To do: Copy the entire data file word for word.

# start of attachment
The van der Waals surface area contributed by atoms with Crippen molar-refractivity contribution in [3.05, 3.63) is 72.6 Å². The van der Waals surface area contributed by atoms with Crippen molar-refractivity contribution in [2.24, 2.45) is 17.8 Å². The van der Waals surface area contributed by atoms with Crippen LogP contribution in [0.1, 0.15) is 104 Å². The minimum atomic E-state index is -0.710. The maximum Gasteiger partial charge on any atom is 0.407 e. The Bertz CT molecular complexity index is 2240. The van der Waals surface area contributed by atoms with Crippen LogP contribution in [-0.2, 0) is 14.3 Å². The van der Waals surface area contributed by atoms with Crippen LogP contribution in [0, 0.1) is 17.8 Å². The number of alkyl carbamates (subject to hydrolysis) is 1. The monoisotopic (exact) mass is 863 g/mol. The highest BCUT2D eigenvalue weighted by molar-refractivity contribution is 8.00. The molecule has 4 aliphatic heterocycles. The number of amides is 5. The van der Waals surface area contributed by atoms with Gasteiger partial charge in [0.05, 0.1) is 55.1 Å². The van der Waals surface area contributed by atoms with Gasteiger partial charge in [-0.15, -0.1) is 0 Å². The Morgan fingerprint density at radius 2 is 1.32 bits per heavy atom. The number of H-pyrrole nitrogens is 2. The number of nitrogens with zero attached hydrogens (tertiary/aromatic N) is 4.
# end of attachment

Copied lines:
The van der Waals surface area contributed by atoms with Crippen molar-refractivity contribution in [3.05, 3.63) is 72.6 Å². The van der Waals surface area contributed by atoms with Crippen molar-refractivity contribution in [2.24, 2.45) is 17.8 Å². The van der Waals surface area contributed by atoms with Crippen LogP contribution in [0.1, 0.15) is 104 Å². The minimum atomic E-state index is -0.710. The maximum Gasteiger partial charge on any atom is 0.407 e. The Bertz CT molecular complexity index is 2240. The van der Waals surface area contributed by atoms with Crippen LogP contribution in [-0.2, 0) is 14.3 Å². The van der Waals surface area contributed by atoms with Crippen LogP contribution in [0, 0.1) is 17.8 Å². The number of alkyl carbamates (subject to hydrolysis) is 1. The monoisotopic (exact) mass is 863 g/mol. The highest BCUT2D eigenvalue weighted by molar-refractivity contribution is 8.00. The molecule has 4 aliphatic heterocycles. The number of amides is 5. The van der Waals surface area contributed by atoms with Gasteiger partial charge in [0.05, 0.1) is 55.1 Å². The van der Waals surface area contributed by atoms with Gasteiger partial charge in [-0.15, -0.1) is 0 Å². The Morgan fingerprint density at radius 2 is 1.32 bits per heavy atom. The number of H-pyrrole nitrogens is 2. The number of nitrogens with zero attached hydrogens (tertiary/aromatic N) is 4.